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Saturday, 25 February 2012

Glacial deposits from the Early Devensian?

On looking through the records to see what there might be in the way of field evidence for an expanded Welsh Ice cap in the Early Devensian, the records are not easy to interpret.  Following the Ipswichian interglacial (O18 stage 5e) -- around 120,000 years ago, there was a long period of cool - cold - periglacial - glacial conditions, with lots of climatic oscillations, between 116,000 BP and 59,000 BP.  Some of these oscillations are given the O18 labels 5a - 5d, and then around 70,000 years ago came the sharply oscillating climate labelled as O18 stage 4.  That stage lasted for maybe 12,000 years -- see the earlier posts.

The coastal drift stratigraphy around Wales fits into this framework rather well -- with thick slope deposits (with much evidence of periglacial conditions and permafrost or frozen ground conditions now and then) sitting on top of the Ipswichian raised beach and beneath the glacial deposits assumed to date from the LGM of the late Devensian.  (See the stratigraphic columns for Pembrokeshire coastal sites in the earlier post.  Similar relationships are seen elsewhere in Wales.)

But then we have some rather mysterious exposures of tills that seem to pre-date the LGM -- at Criccieth,  Glanllybnnau,  Llanystumdwy,  Moranedd, and New Quay.  Do these tills date from an early expansion of ice from the Welsh Ice Cap which acted as a sort of precursor to the arrival of the Irish Sea Glacier?  (Big glaciers always take longer to react to climate change and then to build towards their maximum extent than smaller glaciers do.)  Or was there genuinely an interval between these two glacial "events" which coincided with the Middle Devensian interstadial episode conventionally labelled as O18 stage 3?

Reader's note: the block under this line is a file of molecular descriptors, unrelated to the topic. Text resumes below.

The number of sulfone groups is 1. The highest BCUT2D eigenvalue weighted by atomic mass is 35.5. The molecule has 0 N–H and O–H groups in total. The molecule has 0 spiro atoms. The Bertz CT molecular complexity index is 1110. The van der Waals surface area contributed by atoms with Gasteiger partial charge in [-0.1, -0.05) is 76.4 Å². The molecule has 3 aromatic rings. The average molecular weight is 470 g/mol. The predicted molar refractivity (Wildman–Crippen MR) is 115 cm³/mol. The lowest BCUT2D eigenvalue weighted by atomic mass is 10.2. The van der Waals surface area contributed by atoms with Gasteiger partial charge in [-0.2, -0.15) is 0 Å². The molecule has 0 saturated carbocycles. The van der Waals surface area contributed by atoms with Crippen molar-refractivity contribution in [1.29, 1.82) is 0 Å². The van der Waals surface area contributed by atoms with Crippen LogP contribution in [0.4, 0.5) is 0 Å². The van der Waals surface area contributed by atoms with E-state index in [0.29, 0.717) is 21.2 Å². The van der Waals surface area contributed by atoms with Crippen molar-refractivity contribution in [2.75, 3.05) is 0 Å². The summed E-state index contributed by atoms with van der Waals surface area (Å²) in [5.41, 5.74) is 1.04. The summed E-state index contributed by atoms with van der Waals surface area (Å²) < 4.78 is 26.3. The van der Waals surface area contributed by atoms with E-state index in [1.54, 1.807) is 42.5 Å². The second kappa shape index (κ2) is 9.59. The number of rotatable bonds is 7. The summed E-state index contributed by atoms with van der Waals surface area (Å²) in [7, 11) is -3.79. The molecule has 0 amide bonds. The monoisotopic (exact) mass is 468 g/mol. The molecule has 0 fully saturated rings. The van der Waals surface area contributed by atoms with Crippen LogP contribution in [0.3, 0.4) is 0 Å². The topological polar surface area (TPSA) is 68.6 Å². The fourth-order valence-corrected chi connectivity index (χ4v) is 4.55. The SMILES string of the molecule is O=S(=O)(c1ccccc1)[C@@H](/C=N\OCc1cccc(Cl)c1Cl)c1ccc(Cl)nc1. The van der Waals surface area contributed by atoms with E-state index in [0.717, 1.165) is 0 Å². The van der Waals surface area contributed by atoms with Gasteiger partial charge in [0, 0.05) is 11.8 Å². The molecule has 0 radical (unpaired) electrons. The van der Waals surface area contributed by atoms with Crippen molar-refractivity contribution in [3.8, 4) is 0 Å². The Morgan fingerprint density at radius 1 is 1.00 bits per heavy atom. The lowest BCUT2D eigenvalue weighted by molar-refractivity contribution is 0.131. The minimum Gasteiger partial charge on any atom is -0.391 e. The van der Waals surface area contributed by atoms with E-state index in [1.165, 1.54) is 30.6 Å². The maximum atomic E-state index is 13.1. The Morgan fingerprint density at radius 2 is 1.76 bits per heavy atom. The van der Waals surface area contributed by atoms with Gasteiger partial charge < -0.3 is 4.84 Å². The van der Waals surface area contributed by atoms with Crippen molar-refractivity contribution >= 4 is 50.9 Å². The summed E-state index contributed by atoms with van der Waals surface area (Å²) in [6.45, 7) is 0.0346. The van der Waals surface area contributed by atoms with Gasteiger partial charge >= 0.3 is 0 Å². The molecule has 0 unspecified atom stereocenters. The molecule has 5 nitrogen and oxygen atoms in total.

The "weathering layer" (assumed to have been formed during a warmer interlude)  seen above the Criccieth Till in the cliffs at Glanllynnau is overlain by fluvioglacial sands and gravels, with another till (called the Llanystumdwy Till) above that.  The weathered layer is a yellow-brown horizon on top of a blue-grey clay-rich till -- but we need much more evidence than a simple colour change before we can be sure that the top surface of the till has genuinely been affected by surface weathering under a warmer climate.  The upper surface of the Irish Sea till in Pembrokeshire is often decalcified and weathered in this way, simply because ground-water passes through overlying fluvioglacial deposits quite easily and then penetrates into the till beneath.  The colour change has nothing to do with surface exposure and nothing to do with a warmer climatic interlude -- it is simply a matter of chemistry.......

But on the other hand, in North Wales coastal sections  there are signs of solifluction features and also ice-wedge casts associated with this weathered horizon, and that has to mean there was an interval of non-glacial conditions before ice returned to deposit the upper layers in the sequence. 

This debate has some way to run.....


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